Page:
Crikey and Business Spectator:
1. Turnbull’s retirement is going to strip the party of much of its remaining substance. Until a new generation of quality Liberal MPs makes their mark, the only real intellectual firepower in the party consists of Andrew Robb, George Brandis and Turnbull. Yes, there are younger or more junior Liberals with some real intellectual quality – Simon Birmingham, for one – but they don’t yet have any sway within the party.
Neither Brandis nor Robb are exactly dripping with charisma, and only Robb is even faintly a serious candidate for future leadership as either Deputy or the main gig. Turnbull’s retirement left the party with the prospect that when Abbott leads the party to defeat, Joe Hockey will be the only alternative.
As Hockey’s economic history speech this week showed, the bloke is game, but just doesn’t have the intellectual grunt. He’d make a decent, moderate Liberal leader, in the same way Kim Beazley made a decent, moderate Labor leader.
2. Only Turnbull has the charisma, intellectual firepower and fierce ambition that leadership needs.
3. A third reason: Nick Minchin is leaving. Minchin dedicated his last three years in politics to thwarting Turnbull. His departure leaves the conservative forces in the party without their caporegime. Corey Bernardi will try to step up and fill Minchin’s shoes but he is, Senator, no Nick Minchin...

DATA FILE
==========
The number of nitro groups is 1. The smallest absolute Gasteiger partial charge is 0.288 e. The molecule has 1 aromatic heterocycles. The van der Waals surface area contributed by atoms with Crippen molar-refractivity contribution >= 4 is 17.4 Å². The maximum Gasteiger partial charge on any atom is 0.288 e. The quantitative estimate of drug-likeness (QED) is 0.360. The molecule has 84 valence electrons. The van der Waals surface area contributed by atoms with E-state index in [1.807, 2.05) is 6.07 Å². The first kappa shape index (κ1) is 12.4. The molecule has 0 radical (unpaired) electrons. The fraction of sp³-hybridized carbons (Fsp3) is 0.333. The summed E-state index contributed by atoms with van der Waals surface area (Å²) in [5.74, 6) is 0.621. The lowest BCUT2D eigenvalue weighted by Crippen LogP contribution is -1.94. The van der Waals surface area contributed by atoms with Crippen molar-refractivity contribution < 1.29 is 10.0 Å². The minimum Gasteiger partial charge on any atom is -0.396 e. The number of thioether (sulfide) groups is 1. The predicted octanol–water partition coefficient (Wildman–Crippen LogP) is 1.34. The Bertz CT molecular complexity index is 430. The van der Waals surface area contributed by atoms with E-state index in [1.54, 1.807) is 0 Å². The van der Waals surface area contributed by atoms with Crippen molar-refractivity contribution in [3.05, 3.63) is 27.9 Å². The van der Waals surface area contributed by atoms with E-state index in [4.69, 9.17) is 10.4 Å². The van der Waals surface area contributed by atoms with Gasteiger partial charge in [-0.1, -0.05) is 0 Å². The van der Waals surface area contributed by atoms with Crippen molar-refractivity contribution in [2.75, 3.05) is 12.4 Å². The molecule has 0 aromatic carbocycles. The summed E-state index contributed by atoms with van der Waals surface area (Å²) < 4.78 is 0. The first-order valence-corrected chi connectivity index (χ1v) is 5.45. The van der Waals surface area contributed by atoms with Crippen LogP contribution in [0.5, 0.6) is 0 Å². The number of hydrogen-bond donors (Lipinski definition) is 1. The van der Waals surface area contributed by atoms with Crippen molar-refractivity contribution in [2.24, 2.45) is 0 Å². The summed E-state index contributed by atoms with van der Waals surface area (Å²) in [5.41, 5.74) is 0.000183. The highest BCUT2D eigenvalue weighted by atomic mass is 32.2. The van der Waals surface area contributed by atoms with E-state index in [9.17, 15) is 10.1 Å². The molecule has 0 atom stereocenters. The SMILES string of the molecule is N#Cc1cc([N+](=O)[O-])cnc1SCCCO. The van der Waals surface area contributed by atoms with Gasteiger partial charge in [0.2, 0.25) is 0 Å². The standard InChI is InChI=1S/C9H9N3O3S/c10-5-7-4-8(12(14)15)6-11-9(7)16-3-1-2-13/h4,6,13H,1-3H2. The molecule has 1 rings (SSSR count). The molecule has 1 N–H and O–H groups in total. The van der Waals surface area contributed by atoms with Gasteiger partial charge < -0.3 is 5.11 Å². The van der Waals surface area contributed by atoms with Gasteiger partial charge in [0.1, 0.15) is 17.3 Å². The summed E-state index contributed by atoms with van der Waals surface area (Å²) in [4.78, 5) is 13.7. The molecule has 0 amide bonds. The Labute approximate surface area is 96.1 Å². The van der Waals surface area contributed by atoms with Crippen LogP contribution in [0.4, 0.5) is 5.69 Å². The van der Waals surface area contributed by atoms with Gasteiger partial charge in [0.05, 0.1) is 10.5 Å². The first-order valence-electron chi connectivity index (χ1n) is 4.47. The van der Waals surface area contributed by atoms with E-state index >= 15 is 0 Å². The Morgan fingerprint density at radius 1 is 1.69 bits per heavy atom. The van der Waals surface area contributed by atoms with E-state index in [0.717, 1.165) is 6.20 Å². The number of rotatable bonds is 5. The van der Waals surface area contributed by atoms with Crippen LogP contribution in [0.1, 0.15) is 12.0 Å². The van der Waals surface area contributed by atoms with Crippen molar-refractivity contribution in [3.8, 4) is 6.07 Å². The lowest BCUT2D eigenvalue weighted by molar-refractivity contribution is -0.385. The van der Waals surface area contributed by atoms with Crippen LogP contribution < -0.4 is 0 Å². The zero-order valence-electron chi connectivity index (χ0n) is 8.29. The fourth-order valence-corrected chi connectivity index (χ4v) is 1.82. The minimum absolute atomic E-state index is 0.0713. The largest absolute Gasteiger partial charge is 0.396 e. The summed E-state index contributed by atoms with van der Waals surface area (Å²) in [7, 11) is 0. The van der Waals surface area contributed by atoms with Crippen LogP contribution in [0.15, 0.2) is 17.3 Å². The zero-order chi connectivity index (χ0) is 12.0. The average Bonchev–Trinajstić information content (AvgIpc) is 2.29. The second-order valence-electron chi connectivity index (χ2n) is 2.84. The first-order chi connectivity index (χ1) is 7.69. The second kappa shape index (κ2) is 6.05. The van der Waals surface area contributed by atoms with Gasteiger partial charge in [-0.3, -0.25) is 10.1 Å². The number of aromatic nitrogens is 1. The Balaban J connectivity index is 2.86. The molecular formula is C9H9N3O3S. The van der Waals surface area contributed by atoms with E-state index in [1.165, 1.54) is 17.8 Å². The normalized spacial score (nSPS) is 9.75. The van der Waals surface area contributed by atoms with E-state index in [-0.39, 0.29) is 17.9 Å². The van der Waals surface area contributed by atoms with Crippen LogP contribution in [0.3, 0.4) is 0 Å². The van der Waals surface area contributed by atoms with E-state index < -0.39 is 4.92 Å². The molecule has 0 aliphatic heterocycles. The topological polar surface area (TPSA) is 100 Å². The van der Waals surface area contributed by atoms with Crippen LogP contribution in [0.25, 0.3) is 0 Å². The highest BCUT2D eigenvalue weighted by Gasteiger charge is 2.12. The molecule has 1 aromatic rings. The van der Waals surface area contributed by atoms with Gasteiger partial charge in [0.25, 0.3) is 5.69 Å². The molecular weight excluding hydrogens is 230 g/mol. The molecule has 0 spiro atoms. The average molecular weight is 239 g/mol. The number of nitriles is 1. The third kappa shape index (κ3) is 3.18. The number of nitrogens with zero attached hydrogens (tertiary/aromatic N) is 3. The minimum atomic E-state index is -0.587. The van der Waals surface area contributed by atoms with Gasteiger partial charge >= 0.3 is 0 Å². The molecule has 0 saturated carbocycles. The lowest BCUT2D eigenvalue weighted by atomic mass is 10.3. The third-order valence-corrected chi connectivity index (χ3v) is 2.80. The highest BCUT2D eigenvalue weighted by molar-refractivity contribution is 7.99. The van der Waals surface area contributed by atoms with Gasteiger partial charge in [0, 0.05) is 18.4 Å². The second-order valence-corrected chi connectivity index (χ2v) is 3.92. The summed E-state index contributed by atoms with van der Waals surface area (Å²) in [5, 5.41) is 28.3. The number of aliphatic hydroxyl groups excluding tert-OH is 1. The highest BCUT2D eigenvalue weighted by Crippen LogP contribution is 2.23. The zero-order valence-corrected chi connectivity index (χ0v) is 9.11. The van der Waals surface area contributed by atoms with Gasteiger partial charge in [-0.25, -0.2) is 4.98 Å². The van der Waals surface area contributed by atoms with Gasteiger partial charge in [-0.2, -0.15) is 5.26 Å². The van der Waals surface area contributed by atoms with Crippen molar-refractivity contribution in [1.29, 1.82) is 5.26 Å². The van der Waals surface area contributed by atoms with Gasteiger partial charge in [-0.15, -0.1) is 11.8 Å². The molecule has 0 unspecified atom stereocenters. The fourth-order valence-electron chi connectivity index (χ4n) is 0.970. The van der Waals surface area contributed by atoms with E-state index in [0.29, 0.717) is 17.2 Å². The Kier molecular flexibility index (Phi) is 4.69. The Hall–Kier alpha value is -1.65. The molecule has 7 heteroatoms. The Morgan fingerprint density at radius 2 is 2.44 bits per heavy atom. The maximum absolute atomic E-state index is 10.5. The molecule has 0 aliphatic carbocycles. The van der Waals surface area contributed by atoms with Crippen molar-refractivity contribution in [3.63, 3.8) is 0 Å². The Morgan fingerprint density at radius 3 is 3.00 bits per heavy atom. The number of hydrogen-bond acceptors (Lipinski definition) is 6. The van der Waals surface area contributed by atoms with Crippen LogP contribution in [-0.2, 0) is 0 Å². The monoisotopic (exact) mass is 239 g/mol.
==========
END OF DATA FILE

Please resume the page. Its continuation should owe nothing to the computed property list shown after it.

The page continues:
4. A fourth reason: the Liberals know how badly they cope with opposition. Another defeat at the hands of Rudd, especially one that sends them backwards in terms of seats, could unleash the sort of disunity that makes the last couple of years look cool and professional. In the absence of a powerful figure, the Liberals will continue to keep the spotlight on themselves in a way that has made Kevin Rudd’s life so much easier since 2008. There are no John Howards or Peter Costellos to unify the party now, but there nearest thing they’ve got is Malcolm.
5. Fifth, it can work. Turnbull regains the leadership after the election, learns from his first stint and conquers the flaws in his personal style, provides a more consultative leadership style than the first time around, and challenges an ageing Rudd government by offering a mix of conservative economic policies and a more progressive social agenda than Tony Abbott will ever be able to contemplate.
Because that’s the problem with Tony Abbott, or any conservative, leading the Liberals. Such a figure might appeal to the party base, but is in constant danger of moving away from mainstream voters. The Liberals know they face a long-term demographic challenge as one of their core constituencies, the pre-baby boom generation born before and during the war, die off. They need to appeal to younger voters. They need a leader who speaks to the future, not the past.
At the moment the party needs Malcolm more than he needs it.